An Open Letter About Why It’s Time to Ditch Open Letters

The idea of “Open Letters” has become all the rage these days. You can find “Open Letters” in newspapers, magazines, or online addressed to politicians, religious leaders, CEO’s, and even to local high school football coaches. I don’t know who wrote the first open letter – and he or she may have had a legitimate issue and wanted to bring it up in a public space. But today, they’re so ubiquitous that in my opinion they’ve

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It’s Time to Stop Creating Lame Marketing Campaigns for Millennials

(Or anyone else for that matter)

Thinking about all the trendy advertising efforts businesses and churches have done to millennials is depressing. Churches are especially guilty of cheesy, overdone, stock footage driven marketing efforts because anytime you try to reach an audience through what you ASSUME is their style, behavior or choices – or you try to group them all into a research statistic – you can always bet on failure. Shortcuts don’t

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The Problem When Christians Become Armchair Quarterbacks

Of all the damage Hurricane Harvey did to south Texas, one of the most frustrating revelations was the number of Christians who felt “called” to be armchair quarterbacks. Plenty of them surfaced writing about what Joel Osteen and Lakewood Church did wrong (in their opinion). But it’s also reminded me of all the others who feel just as “called” to address the theology, style, behavior, choices, and other aspects of numerous pastors, leaders, and

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Facing the Canon with J John

My long time friend J John is one of the most powerful, compelling, and hilarious speakers I know.  Based in the United Kingdom, he has an amazing ministry with a global reach. Recently he broadcast a one-hour television episode we did together for his “Facing the Canon” TV series.  (J John is a Canon in the Church of England, so sorry to disappoint, but I wasn’t shot out of anything.) He’s a terrific interviewer, and if you watch the program, you’ll discover just about everything I know about media, working behind the scenes with churches and ministries, and how to engage today’s culture.  We had a terrific time and I think you’ll enjoy it:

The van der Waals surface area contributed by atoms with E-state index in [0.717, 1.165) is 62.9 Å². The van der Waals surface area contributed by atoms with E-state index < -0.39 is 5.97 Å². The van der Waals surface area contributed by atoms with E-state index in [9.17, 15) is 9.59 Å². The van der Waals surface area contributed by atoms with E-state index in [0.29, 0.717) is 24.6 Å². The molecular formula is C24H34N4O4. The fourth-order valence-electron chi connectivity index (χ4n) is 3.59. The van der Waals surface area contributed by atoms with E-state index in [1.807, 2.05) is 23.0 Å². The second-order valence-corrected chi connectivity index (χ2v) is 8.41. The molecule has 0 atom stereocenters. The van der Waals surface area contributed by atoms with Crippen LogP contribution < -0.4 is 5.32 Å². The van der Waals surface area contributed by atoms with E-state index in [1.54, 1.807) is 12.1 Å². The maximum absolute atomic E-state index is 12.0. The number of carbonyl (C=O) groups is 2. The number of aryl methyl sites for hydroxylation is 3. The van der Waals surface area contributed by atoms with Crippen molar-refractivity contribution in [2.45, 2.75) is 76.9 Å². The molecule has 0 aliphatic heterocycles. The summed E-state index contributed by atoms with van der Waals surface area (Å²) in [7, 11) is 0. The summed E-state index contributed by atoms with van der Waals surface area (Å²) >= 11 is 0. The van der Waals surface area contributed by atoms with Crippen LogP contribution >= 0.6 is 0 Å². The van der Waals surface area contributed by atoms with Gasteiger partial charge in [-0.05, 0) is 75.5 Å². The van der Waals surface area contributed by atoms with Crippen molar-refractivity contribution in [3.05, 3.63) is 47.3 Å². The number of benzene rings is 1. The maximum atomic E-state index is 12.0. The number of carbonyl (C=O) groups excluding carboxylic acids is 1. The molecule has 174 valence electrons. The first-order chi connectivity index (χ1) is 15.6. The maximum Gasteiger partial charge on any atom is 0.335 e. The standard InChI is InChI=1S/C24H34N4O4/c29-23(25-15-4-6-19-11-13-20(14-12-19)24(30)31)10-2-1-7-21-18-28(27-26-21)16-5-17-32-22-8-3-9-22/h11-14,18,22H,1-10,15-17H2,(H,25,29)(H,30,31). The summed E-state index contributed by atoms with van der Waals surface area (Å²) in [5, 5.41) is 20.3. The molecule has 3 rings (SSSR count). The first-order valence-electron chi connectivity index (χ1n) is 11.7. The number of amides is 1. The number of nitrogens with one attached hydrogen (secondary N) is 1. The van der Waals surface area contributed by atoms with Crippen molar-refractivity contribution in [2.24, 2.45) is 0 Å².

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Leaders: What You Should Know About Your Team

Whenever I consult with a church, ministry, or nonprofit, I always begin by looking closely at the team. The employees are the ones that make an organization work, so learning as much as we can about them is critical – and I’m often surprised at how little pastors and other leaders actually know about the personal side of their team. If you’re not taking the time to know your people well, you’re shortchanging your vision. Having studied teams over the years, here’s a starting list of issues leaders need to know about their teams:

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The Truth About Using Ghostwriters for Christian Books

Today we live in an era of megachurches, major ministries, and global nonprofits. In some ways (both good and bad), these large religious and nonprofit organizations have become like international corporations, involving radio and television studios, publishing businesses, international conferences, educational outreaches, and more. And the bigger churches and ministries grow, the less time their leaders have to

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Do Donors Prefer Email or Snail Mail?

The answer will surprise you...

Most donors see advantages to both e-mail and direct mail communication from the organizations they support, and a new study reveals that very few completely reject one form or the other. The study, of 1,000 American charitable donors shows that very few donors consistently see e-mail or direct mail as a better way for non-profit organizations to communicate with them. The Donor Mindset Study, conducted jointly by Grey Matter Research (Phoenix, AZ) and Opinions 4 Good (Op4G, Portsmouth, NH), asked donors to compare the two methods of communication from organizations they already support on six different factors. Which method is:

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By The Time You See the Threat, It’s Already Too Late

There's a career killing bullet out there with your name on it.

You can take this to the bank: Far too many ideas, organizations, and personal careers fail because they didn’t see the threats coming in time. For example, the Wall Street Journal reported recently that big food brands are in trouble. “For over a century, brands such as Kellogg’s cereal, Campbell ’s soup and Aunt Jemima pancake mix filled pantries of American households that wanted safe, affordable and convenient food. They provided companies with reliable revenue growth from grocery shelves, and there was

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